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Posted on Friday, Sep. 1, 2006 — 11:21 AM
NASHVILLE, Tenn.—The much-loved and long-running science fiction series Star Trek introduced viewers to plenty of fantastical ideas—from the Borg to Vulcan mind melds to a transporter that could beam humans across space. But behind the lscience fiction lay quite a bit of real science, according to Vanderbilt University psychologist Randolph Blake.
“In addition to all the camp, Star Trek offered viewers a surprising amount of insights into psychology and neuroscience,” Blake, Centennial Professor of Psychology and Vanderbilt Kennedy Center for Research on Human Development investigator said. “You might have tuned in for science fiction, but walked away being introduced to and perhaps learning about concepts such as emotional expression across cultures, aphasia, vision, brain organization and more.”
“The show’s lasting popularity, I think, is due in part to the detail and attention that went into its scripts and the way it so deftly blended science with fiction,” Blake said.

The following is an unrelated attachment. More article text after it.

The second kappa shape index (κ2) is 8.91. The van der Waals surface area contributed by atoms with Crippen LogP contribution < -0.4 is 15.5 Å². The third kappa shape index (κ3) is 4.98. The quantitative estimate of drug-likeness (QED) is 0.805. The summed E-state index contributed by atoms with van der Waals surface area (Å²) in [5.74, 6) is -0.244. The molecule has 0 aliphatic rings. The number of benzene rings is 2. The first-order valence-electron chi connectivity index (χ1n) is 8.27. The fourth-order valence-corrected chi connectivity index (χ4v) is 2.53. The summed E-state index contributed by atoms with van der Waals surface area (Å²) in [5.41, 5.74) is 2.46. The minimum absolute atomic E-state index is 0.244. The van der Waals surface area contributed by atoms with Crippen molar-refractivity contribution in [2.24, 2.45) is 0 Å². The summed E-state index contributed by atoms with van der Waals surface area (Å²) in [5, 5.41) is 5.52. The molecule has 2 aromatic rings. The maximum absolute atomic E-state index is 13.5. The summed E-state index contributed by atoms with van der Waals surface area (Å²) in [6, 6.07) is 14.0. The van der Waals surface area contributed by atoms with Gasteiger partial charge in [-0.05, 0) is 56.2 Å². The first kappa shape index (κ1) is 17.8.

Star Trek fans will celebrate the 40th anniversary of the show’s first episode
Blake and Brandeis University neuroscientist and psychologist Robert Sekuler co-authored Star Trek on the Brain, a non-fiction look at psychology, neuroscience and other scientific topics explored on the series. The book, now in paperback, was first published in 1999.
Media contact: Melanie Moran, (615) 322-NEWS
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